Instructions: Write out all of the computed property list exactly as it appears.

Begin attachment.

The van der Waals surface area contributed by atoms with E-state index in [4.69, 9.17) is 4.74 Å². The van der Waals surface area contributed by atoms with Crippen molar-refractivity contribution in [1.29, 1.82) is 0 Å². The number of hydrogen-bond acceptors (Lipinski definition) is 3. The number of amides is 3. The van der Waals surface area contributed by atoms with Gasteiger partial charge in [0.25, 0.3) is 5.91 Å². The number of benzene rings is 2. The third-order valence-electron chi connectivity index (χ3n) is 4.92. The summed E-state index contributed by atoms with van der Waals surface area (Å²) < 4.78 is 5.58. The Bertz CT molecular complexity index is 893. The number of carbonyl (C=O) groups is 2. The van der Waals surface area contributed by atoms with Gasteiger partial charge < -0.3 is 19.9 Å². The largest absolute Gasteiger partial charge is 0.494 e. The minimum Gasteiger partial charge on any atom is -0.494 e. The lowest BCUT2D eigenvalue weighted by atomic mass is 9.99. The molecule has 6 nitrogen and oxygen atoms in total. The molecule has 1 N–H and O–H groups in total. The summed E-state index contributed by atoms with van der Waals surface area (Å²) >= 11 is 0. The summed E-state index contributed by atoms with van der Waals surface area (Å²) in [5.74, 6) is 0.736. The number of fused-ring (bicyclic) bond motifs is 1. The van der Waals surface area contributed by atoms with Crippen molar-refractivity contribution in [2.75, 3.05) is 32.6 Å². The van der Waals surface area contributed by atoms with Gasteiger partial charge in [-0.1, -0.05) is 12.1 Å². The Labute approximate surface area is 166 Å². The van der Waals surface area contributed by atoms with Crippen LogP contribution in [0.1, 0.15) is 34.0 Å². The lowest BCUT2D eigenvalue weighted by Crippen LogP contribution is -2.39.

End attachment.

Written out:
The van der Waals surface area contributed by atoms with E-state index in [4.69, 9.17) is 4.74 Å². The van der Waals surface area contributed by atoms with Crippen molar-refractivity contribution in [1.29, 1.82) is 0 Å². The number of hydrogen-bond acceptors (Lipinski definition) is 3. The number of amides is 3. The van der Waals surface area contributed by atoms with Gasteiger partial charge in [0.25, 0.3) is 5.91 Å². The number of benzene rings is 2. The third-order valence-electron chi connectivity index (χ3n) is 4.92. The summed E-state index contributed by atoms with van der Waals surface area (Å²) < 4.78 is 5.58. The Bertz CT molecular complexity index is 893. The number of carbonyl (C=O) groups is 2. The van der Waals surface area contributed by atoms with Gasteiger partial charge < -0.3 is 19.9 Å². The largest absolute Gasteiger partial charge is 0.494 e. The minimum Gasteiger partial charge on any atom is -0.494 e. The lowest BCUT2D eigenvalue weighted by atomic mass is 9.99. The molecule has 6 nitrogen and oxygen atoms in total. The molecule has 1 N–H and O–H groups in total. The summed E-state index contributed by atoms with van der Waals surface area (Å²) >= 11 is 0. The summed E-state index contributed by atoms with van der Waals surface area (Å²) in [5.74, 6) is 0.736. The number of fused-ring (bicyclic) bond motifs is 1. The van der Waals surface area contributed by atoms with Crippen molar-refractivity contribution in [2.75, 3.05) is 32.6 Å². The van der Waals surface area contributed by atoms with Gasteiger partial charge in [-0.1, -0.05) is 12.1 Å². The Labute approximate surface area is 166 Å². The van der Waals surface area contributed by atoms with Crippen LogP contribution in [0.1, 0.15) is 34.0 Å². The lowest BCUT2D eigenvalue weighted by Crippen LogP contribution is -2.39.